by Craig James

The domestic economic data dries up over the coming week. In Australia, the Reserve Bank will dominate the calendar and hopefully provide us with more insight on interest rates with the release of the Board minutes. In the US, the focus will be on the housing sector. And investors and traders will focus on the “flash” manufacturing data released across the globe (Friday).

In Australia, the week kicks off on Tuesday, when the minutes of the July 5 Reserve Bank Board meeting are released – the meeting that decided to leave rates on hold for another month. Investors will be hoping to get a better sense of central bank thinking from the Board minutes – particularly when it comes to the near-term economic and interest rate outlook. The statement following the ‘no change’ decision in early July highlighted the level of uncertainty regarding the Euro zone and the last paragraph took on a slight easing bias – opening the door for another rate cut. We expect the minutes to focus on the domestic outlook for inflation and growth, the stronger Australian dollar and potentially even open the door further when it comes to another rate cut in August. For the record, we expect another 25 basis point rate cut next month.

The weekly consumer sentiment reading will be released on the same day (on Tuesday). Confidence levels have fallen for the past three weeks, down by 3.1%. It’s pretty clear that the uncertainty surrounding the outcome of the Federal election dampened confidence. However, confidence levels should now improve, given the certainty of a majority government.

On Thursday, the NAB quarterly business survey is released, alongside the June detailed labour market statistics from the ABS. The industry make-up of employment was released last month, but Thursday’s data will have regional and demographic detail on the job market.

Overseas: US housing sector in focus and “Flash” manufacturing gauges

The flow of Chinese economic data has dried up, so the US takes centre stage in the coming week. And the focus will predominately be on the housing sector. However, investors will also keep a close eye on the European Central Bank meeting on Thursday – where there’s a range of expectations on the degree of stimulus. In addition, the “flash” manufacturing gauges from across the globe are released on Friday.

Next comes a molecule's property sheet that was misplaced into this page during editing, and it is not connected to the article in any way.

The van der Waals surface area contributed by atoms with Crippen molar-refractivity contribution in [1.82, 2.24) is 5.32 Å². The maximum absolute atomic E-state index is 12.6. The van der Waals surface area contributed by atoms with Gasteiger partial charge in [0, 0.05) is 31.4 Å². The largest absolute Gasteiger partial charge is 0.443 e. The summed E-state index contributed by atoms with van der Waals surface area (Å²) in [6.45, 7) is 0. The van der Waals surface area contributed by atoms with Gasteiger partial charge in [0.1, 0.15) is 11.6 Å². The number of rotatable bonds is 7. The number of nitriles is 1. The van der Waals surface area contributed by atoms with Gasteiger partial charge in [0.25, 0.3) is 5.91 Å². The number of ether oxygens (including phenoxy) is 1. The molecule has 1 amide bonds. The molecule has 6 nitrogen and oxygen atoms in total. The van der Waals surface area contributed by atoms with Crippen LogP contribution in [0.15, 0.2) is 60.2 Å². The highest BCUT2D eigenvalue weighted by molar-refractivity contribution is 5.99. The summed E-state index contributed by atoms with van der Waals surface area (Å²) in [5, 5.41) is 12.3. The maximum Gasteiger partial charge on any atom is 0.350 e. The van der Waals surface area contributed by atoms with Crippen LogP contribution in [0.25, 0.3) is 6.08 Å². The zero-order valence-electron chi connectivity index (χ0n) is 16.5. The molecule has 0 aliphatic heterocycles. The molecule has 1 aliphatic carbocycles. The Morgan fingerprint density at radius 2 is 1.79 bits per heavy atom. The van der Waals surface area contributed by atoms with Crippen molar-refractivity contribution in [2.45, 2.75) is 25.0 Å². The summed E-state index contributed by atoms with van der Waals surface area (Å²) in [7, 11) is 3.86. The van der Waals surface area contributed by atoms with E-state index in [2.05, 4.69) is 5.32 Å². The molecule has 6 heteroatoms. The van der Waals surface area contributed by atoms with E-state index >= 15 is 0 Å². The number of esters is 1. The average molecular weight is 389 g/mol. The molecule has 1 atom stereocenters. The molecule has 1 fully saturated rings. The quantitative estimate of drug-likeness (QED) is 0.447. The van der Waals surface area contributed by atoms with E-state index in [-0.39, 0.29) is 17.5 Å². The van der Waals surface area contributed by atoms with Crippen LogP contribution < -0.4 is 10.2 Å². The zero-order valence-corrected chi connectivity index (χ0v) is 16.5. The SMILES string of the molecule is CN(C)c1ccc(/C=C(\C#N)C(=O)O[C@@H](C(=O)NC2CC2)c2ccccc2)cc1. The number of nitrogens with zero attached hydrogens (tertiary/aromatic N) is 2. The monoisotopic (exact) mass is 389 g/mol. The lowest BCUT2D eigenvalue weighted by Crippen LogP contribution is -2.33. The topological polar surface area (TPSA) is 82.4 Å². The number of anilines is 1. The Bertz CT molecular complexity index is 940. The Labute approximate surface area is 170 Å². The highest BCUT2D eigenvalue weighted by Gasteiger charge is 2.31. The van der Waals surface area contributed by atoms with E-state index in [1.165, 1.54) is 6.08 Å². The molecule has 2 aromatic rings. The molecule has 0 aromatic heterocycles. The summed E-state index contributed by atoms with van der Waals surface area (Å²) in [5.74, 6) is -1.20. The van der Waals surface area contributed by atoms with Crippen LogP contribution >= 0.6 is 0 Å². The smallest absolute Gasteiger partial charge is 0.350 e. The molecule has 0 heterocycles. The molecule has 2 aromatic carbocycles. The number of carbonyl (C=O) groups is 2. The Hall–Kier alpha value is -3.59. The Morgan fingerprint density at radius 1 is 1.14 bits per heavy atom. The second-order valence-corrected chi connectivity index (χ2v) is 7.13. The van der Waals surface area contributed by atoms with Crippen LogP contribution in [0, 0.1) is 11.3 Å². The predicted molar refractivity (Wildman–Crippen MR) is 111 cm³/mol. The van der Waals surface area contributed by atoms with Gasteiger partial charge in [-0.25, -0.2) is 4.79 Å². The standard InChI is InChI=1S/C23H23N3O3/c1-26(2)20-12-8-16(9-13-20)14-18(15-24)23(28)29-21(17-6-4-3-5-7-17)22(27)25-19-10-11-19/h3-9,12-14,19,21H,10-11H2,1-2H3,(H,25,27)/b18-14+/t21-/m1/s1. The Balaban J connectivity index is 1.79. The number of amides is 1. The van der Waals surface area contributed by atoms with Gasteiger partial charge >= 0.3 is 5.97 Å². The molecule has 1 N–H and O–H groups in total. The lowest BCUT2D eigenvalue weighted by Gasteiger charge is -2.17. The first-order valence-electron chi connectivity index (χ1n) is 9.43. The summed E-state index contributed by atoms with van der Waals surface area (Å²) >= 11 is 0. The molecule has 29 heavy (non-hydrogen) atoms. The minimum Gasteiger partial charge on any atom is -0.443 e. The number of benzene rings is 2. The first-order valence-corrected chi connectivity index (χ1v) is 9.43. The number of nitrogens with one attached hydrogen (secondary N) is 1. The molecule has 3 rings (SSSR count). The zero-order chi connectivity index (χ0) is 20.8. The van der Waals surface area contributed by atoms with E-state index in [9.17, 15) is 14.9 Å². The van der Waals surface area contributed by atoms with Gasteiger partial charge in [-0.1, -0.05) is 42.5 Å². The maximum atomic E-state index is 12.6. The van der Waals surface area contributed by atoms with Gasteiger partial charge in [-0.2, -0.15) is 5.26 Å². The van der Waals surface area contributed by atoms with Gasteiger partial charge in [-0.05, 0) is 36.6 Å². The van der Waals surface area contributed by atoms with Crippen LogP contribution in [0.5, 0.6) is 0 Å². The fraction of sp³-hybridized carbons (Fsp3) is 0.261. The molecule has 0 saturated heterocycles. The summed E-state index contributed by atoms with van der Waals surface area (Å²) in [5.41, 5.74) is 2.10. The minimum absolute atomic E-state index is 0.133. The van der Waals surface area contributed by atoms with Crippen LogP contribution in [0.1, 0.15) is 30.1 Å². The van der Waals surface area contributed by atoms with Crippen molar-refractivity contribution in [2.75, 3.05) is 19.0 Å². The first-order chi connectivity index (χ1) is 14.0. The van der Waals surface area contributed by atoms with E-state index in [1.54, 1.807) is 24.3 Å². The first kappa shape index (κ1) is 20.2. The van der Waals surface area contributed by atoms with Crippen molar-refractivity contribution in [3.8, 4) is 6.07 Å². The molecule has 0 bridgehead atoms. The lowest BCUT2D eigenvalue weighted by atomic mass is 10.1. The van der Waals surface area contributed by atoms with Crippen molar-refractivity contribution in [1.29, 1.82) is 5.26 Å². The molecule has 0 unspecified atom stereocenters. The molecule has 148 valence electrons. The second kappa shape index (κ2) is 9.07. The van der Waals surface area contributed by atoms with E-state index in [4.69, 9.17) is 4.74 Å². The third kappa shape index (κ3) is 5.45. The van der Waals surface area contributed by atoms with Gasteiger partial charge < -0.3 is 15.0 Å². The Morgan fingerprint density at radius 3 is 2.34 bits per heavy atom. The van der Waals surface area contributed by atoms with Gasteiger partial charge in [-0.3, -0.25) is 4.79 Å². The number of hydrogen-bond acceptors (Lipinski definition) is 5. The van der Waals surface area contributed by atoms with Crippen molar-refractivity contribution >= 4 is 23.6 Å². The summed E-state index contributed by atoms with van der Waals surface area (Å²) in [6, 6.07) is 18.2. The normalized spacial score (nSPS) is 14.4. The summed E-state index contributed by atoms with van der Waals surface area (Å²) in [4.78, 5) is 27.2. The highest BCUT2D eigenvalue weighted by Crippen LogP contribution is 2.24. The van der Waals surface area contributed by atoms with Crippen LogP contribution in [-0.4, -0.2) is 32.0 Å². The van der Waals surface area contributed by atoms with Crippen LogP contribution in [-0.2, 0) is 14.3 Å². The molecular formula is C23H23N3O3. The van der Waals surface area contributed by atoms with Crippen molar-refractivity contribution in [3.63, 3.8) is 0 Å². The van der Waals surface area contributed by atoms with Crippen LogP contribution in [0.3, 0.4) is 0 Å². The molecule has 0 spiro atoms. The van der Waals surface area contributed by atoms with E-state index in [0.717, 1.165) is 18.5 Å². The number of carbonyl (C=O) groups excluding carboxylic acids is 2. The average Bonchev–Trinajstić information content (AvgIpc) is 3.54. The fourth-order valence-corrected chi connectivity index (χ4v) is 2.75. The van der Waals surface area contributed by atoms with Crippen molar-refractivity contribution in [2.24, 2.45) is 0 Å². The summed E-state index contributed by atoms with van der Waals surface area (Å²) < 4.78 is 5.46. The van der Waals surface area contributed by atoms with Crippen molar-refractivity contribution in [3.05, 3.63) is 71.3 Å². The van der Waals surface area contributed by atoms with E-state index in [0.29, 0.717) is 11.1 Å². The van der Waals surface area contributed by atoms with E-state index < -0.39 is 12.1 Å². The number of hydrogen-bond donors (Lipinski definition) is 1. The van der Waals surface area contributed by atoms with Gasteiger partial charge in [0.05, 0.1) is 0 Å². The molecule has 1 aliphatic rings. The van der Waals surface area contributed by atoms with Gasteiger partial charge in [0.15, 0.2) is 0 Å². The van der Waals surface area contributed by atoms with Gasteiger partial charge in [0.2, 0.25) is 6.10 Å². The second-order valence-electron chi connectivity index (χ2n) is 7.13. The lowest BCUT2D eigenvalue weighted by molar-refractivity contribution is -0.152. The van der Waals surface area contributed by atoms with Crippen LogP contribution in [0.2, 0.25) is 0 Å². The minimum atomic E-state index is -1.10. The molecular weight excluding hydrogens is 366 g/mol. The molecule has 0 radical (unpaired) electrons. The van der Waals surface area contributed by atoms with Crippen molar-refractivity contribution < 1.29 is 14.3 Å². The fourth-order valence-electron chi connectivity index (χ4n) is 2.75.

The week begins on Monday, when the National Association of Home Builders (NAHB) index is released.

On Tuesday, two key indicators on the housing sector will be released – housing starts and building permits. US annualised housing starts are tipped to lift from a 1.16 million annual rate to 1.17 million in June. New building permits are expected to have risen by 1.2% in the month.

On Wednesday, the usual US weekly data on home purchase and refinancing is issued.

On Thursday, the Federal Housing Finance Agency issues its May data on home prices, alongside the weekly data on new claims for unemployment insurance, the Philadelphia Fed business index, existing home sales and the leading index for June. Economists tip a near 1.5% fall in existing home sales to a 5.45 million annual rate in June after a 1.8% gain in May. Some believe a housing shortage exists, with only 4.7 months of stock on hand, below the 6-month figure regarded as balanced between demand and supply. Home prices are currently 5.9% higher over the year.

On Friday, the Markit “flash” readings on manufacturing activity are released in the US as well as Europe and Japan.

Share market, interest rates, currencies and commodities

The US earnings season cranks up a notch in the coming week. And while hopes aren’t high for a good season of profit results, the contrarian view may prove more rewarding. Concerns for analysts and investors centre on the higher US dollar over the past year, low oil prices and the resulting hit to corporate profits, especially in the energy sector.

According to S&P Global Market Intelligence, earnings amongst S&P 500 companies are expected to slump by 5% from a year earlier – marking the fourth straight quarterly decline.

Interestingly, the weakness will be dominated by the energy sector, where forecasts anticipate an almost 80% slide in second quarter earnings compared with a year ago. In fact, excluding the energy sector, S&P 500 earnings are expected to fall by a more modest 0.4%.

The financial sector is expected to be under pressure from compressed margins and higher costs. The S&P financial sector earnings are forecast to have fallen by 7.6% in the second quarter.

On Monday, 31 stocks are expected to report including Bank of America, Hasbro, and Netflix. On Tuesday, there are another 70 companies listed including Goldman Sachs, Johnson & Johnson, Microsoft and Yahoo!. On Wednesday, earnings results are expected from 85 companies including American Express, Ebay, Halliburton, Mattel, and Morgan Stanley. On Thursday, 120 companies issue profit results including D R Horton, Domino’s Pizza, General Motors, At&t, Unilever and Visa. And on Friday, there are 33 companies listed including General Electric, Honeywell, and Moody’s.